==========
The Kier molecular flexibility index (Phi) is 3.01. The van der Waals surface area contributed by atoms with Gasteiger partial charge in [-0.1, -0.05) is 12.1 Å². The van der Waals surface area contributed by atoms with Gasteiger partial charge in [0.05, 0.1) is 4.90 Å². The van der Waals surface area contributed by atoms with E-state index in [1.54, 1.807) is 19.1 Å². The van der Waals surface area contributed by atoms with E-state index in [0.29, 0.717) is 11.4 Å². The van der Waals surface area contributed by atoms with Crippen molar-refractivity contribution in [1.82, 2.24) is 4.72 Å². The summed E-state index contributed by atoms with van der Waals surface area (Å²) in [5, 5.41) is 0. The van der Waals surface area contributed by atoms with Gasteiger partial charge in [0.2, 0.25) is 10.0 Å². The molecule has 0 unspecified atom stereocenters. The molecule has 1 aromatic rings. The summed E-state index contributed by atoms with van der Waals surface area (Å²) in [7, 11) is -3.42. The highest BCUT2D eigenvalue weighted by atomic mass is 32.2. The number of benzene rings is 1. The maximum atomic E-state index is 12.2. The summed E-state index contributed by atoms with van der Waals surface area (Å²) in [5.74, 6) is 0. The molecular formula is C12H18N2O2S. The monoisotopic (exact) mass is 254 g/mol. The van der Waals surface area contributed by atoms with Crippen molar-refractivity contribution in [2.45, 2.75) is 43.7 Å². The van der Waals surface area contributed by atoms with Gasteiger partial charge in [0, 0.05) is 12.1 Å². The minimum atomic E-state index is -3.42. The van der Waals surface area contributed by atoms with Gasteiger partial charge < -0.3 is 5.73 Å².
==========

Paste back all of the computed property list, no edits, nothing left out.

The Kier molecular flexibility index (Phi) is 3.01. The van der Waals surface area contributed by atoms with Gasteiger partial charge in [-0.1, -0.05) is 12.1 Å². The van der Waals surface area contributed by atoms with Gasteiger partial charge in [0.05, 0.1) is 4.90 Å². The van der Waals surface area contributed by atoms with E-state index in [1.54, 1.807) is 19.1 Å². The van der Waals surface area contributed by atoms with E-state index in [0.29, 0.717) is 11.4 Å². The van der Waals surface area contributed by atoms with Crippen molar-refractivity contribution in [1.82, 2.24) is 4.72 Å². The summed E-state index contributed by atoms with van der Waals surface area (Å²) in [5, 5.41) is 0. The van der Waals surface area contributed by atoms with Gasteiger partial charge in [0.2, 0.25) is 10.0 Å². The molecule has 0 unspecified atom stereocenters. The molecule has 1 aromatic rings. The summed E-state index contributed by atoms with van der Waals surface area (Å²) in [7, 11) is -3.42. The highest BCUT2D eigenvalue weighted by atomic mass is 32.2. The number of benzene rings is 1. The maximum atomic E-state index is 12.2. The summed E-state index contributed by atoms with van der Waals surface area (Å²) in [5.74, 6) is 0. The molecular formula is C12H18N2O2S. The monoisotopic (exact) mass is 254 g/mol. The van der Waals surface area contributed by atoms with Crippen molar-refractivity contribution in [2.45, 2.75) is 43.7 Å². The van der Waals surface area contributed by atoms with Gasteiger partial charge in [0, 0.05) is 12.1 Å². The minimum atomic E-state index is -3.42. The van der Waals surface area contributed by atoms with Gasteiger partial charge < -0.3 is 5.73 Å².